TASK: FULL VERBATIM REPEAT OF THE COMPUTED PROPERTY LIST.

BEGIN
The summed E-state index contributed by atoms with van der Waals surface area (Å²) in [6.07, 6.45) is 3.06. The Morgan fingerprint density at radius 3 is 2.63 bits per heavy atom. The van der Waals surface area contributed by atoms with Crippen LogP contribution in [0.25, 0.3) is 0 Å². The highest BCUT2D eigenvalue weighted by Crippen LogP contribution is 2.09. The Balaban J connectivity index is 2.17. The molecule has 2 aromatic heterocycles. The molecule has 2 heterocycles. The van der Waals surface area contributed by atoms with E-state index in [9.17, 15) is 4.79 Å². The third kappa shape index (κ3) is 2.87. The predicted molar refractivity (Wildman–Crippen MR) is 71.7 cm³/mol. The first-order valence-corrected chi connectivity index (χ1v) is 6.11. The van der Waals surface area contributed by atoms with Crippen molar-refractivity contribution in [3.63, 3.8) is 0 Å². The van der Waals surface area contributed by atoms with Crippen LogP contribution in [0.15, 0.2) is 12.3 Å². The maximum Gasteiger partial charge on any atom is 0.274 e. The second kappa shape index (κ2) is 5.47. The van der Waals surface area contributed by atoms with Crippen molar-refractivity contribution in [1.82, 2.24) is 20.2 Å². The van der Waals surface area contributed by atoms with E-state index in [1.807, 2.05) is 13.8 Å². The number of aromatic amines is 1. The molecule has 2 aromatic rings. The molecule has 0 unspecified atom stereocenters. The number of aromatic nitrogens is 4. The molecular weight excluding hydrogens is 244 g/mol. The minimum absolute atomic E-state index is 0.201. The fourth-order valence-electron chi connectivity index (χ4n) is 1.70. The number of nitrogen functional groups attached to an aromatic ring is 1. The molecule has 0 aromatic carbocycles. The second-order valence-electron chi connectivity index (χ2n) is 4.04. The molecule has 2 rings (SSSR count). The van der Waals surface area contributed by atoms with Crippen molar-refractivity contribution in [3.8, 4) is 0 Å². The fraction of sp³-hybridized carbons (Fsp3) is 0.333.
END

The summed E-state index contributed by atoms with van der Waals surface area (Å²) in [6.07, 6.45) is 3.06. The Morgan fingerprint density at radius 3 is 2.63 bits per heavy atom. The van der Waals surface area contributed by atoms with Crippen LogP contribution in [0.25, 0.3) is 0 Å². The highest BCUT2D eigenvalue weighted by Crippen LogP contribution is 2.09. The Balaban J connectivity index is 2.17. The molecule has 2 aromatic heterocycles. The molecule has 2 heterocycles. The van der Waals surface area contributed by atoms with E-state index in [9.17, 15) is 4.79 Å². The third kappa shape index (κ3) is 2.87. The predicted molar refractivity (Wildman–Crippen MR) is 71.7 cm³/mol. The first-order valence-corrected chi connectivity index (χ1v) is 6.11. The van der Waals surface area contributed by atoms with Crippen molar-refractivity contribution in [3.63, 3.8) is 0 Å². The van der Waals surface area contributed by atoms with Crippen LogP contribution in [0.15, 0.2) is 12.3 Å². The maximum Gasteiger partial charge on any atom is 0.274 e. The second kappa shape index (κ2) is 5.47. The van der Waals surface area contributed by atoms with Crippen molar-refractivity contribution in [1.82, 2.24) is 20.2 Å². The van der Waals surface area contributed by atoms with E-state index in [1.807, 2.05) is 13.8 Å². The number of aromatic amines is 1. The molecule has 2 aromatic rings. The molecule has 0 unspecified atom stereocenters. The number of aromatic nitrogens is 4. The molecular weight excluding hydrogens is 244 g/mol. The minimum absolute atomic E-state index is 0.201. The fourth-order valence-electron chi connectivity index (χ4n) is 1.70. The number of nitrogen functional groups attached to an aromatic ring is 1. The molecule has 0 aromatic carbocycles. The second-order valence-electron chi connectivity index (χ2n) is 4.04. The molecule has 2 rings (SSSR count). The van der Waals surface area contributed by atoms with Crippen molar-refractivity contribution in [3.8, 4) is 0 Å². The fraction of sp³-hybridized carbons (Fsp3) is 0.333.